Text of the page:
Despite being a semi-automatic, the Mk11 was sufficiently accurate for our purposes and, because it was a semi-automatic, was capable of taking out multiple targets in rapid-succession or taking quick follow-up shots as required. Its sound and flash signature was minimal, thanks to the suppressor, which made our firing positions more difficult to locate. One of the best things about this system though was that, instead of taking an assault rifle and a sniper rifle on a mission, we could head outside the wire armed with just a Mk11. When you’re carrying all of your weapons and gear in temperatures well-north of 100 degrees under your own power, this is an important consideration.

As great an asset as the Mk11 was, it was still big and heavy. When the mission didn’t require the greater reach of the 7.62mm cartridge, we carried an even more portable weapon, the Mk12 Mod 0/1 SPR. The 5.56x45mm Mk 12 was built by Naval Surface Warfare Center Crane Division and filled an important niche in-between the M4 and the Mk11. This weapons system was only slightly larger and heavier than the M4, but could be used effectively as a sniper rifle at ranges out to 500 or more meters. Though our Mk12s were issued as complete rifles with two-stage match triggers, the uppers were interchangeable with standard M4 lowers. I used a fixed M16-style stock on my Mk11 but some users opted for various other stocks, including the SOPMOD collapsible unit.

Mk12s use an 18” free-floating barrel with a fairly heavy profile and a rifle-length gas system which was long enough to give us the velocity we needed for longer shots but short enough to be relatively compact.  Our Mk11s all used KAC rail systems to which we mounted bipods, ATPIAL IR lasers and Surefire Scout lights.  The Ops, Inc. 12th Model suppressors threaded onto the Mk12’s distinctive muzzle brake and centered onto a ramped locating collar that was attached to the barrel.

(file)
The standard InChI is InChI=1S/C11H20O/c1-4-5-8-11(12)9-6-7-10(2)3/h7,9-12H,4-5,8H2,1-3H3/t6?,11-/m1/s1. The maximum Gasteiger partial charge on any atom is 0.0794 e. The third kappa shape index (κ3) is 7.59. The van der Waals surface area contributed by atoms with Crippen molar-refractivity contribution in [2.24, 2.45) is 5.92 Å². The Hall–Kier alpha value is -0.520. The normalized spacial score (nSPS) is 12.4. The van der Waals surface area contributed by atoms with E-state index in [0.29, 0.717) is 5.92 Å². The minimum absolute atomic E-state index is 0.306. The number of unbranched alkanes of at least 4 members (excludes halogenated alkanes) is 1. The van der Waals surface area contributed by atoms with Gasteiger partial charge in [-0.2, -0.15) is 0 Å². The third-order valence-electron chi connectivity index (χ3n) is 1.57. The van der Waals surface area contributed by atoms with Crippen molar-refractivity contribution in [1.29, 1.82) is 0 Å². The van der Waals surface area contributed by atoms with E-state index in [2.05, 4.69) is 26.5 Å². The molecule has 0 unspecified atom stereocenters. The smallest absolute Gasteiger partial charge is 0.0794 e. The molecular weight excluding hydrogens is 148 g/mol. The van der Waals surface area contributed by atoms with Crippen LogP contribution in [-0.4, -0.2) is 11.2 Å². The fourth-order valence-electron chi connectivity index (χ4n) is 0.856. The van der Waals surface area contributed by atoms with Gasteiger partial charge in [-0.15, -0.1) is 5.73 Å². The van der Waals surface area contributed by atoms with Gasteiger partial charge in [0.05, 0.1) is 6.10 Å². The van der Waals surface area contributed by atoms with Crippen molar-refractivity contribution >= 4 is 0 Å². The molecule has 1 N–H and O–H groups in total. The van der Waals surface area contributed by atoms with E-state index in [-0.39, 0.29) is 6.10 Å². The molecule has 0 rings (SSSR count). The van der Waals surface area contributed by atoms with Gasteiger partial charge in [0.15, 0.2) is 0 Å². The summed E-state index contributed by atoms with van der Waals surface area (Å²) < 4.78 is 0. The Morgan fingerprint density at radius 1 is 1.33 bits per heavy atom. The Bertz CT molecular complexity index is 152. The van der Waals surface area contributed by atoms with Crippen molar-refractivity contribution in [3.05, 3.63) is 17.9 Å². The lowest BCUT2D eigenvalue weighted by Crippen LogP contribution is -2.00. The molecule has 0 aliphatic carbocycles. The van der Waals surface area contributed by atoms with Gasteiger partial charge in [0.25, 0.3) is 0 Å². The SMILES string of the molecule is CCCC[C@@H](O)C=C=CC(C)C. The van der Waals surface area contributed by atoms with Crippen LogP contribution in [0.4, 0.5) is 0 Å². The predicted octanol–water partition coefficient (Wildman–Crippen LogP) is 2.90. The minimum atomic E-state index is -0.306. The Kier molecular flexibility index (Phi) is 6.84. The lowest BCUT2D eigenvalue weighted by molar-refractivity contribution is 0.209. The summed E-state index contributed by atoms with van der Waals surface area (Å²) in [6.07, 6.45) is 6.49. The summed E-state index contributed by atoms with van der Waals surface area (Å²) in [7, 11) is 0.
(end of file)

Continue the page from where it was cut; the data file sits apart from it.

When it came to optics, our Mk12s were equipped with the 2.5-10x24mm Nightforce NXS Compact, one of my all-time favorite riflescopes.  I mounted a J-Point red dot at the 1:30 position in case I had to use the rifle at close quarters.  This gave me the best of both worlds.  We used ARMS quick detach throwlever scope mounts in case we needed to ditch the scope and use the backup iron sights; something that, fortunately, I never had to do.  With Mk262 MOD 1 77 grain ammunition from Black Hills, these rifles were extremely accurate and effective. 

In places like Najaf and Ramadi, we would find ourselves clearing rooms and then engaging the enemy at long range just moments later.  Like the 7.62mm Mk11, the Mk12 could be used in both roles. The Mk12’s lighter weight and more compact length made it extremely versatile.  One or the other was never out of arms reach after leaving the wire.

These two weapons fill overlapping niches in modern combat, particularly in urban or built-up areas.  More advanced weapons systems are coming on-line today but, when I was in the fight, we felt extremely fortunate to have the Mk11 and Mk12 in the arsenal. 

For more reading on this topic, I highly-recommend the Vickers Guide AR-15 Volume 2 by my friend Larry Vickers and, if you’re interested in owning a Mk12 clone, my old teammate Monty LeClair at Centurion Arms is the man to call.